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This is the story of how Canadian servicemen were thoughtlessly hung
out to dry and endure the onslaught of the Japanese Imperial Army
during the latter's take-over of the British colony of Hong Kong in
December of 1941.
One of the great questions arising from the documentary is how a group of soldiers who were previously serving barracks duty in the Jamaica could be put in harm's way, let alone confront the fearsome Japanese. The filmmakers re-construct the chain of events expertly, thereby allowing the viewer to inhabit an emotion of outrage on behalf of those Canadian troops.
Contrary to another reviewer's opinion, I hold that there is ample evidence in the film which documents the wholesale neglect claimed by the film's directors. Not only does the Canadian government look awful but so too do the British. By letting racist constructs determine their level of preparedness, the British added to the tragedy.
This film is a testament to the notion that governments determine when wars are fought and citizens are the ones who pay the ultimate consequences.
I know one of the co-stars Bob Clayton personally. He has spoken to my History students many times over the years. To state that this is nothing more than a "Titanic-like" documentary is ludicrous. There is no doubt that the Canadian government sent just under 2,000 poorly-trained Canadians to Hong Kong to bolster a garrison of 10,000 British Commonwealth troops. There is also no doubt that they would have a very difficult time if 50,000 battle-trained Japanese soldiers attacked. To state otherwise is to shame the memory of over 500 brave Canadians who died in the battle or in Japanese POW camps. The next time that you criticize something, please take the time to learn more about it.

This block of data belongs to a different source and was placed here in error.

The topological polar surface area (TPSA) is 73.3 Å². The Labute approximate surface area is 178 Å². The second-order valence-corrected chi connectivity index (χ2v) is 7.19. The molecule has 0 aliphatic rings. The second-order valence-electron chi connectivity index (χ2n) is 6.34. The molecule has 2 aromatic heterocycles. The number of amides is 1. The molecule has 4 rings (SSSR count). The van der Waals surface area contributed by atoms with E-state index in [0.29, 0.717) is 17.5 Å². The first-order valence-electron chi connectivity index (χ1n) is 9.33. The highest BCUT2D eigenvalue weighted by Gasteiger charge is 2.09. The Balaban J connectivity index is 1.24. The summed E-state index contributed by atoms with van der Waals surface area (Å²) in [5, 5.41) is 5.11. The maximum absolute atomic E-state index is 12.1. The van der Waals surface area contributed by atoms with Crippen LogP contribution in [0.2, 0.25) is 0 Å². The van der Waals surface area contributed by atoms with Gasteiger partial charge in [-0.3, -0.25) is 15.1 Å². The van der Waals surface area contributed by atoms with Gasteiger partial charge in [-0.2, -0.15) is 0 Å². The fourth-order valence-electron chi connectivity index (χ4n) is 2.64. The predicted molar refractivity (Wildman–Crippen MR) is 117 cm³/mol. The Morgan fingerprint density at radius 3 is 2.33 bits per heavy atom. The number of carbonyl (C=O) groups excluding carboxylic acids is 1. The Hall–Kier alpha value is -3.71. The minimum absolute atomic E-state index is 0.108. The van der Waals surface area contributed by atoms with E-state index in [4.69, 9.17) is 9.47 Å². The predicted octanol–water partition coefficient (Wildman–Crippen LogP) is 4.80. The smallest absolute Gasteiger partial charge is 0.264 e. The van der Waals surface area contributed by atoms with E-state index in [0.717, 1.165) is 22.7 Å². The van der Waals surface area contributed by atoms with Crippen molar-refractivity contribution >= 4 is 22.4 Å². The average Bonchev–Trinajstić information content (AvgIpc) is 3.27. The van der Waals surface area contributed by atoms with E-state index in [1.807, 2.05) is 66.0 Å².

The Japanese attacked Hong Kong from the north in 1941 and Hong Kong
fell. It was manned by Canadian troops with virtually no training.
"Some had never even fired a rifle." I don't know how seriously to take
claims like this. How does one get through basic training in the
Canadian Army without firing a rifle?
I didn't watch it all the way through, not just because it seemed arguable at so many points but because of the way it's structured. Too often Actors look into the camera and smile while they presumably read letters once sent by the soldiers themselves to friend and relatives. It's all a little embarrassing, especially when the film quietly lambastes the Japanese troops who still survive and meet for reunions.
The narrator may be a fine man, fond of his family and his dogs, but he has an edgy nasal voice that's difficult for me to listen to.
Some of the comments describe this film as controversial. You can tell it's supposed to be exactly that in the first few minutes.
This documentary implies that the Canadian government sent a battalion
of troops to Honk Kong on the eve of the Japanese strike on Pearl
Harbor knowing that they would be slaughtered once war began. These
accusations are not supported by historical evidence and those parts of
the film are generally regarded as having been included specifically to
stir controversy and so publicity.
The public outcry in Canada over this film nonetheless did not hurt the producers, whose careers skyrocketed after its production.
I would encourage anyone wishing to see Savage Christmas to do so with a grain of salt.
Other than the accusation described above, the film is well-produced and smoothly done, but it should perhaps be filed more in the category of history-based film, such as John Cameron's "Titanic" than as a documentary.
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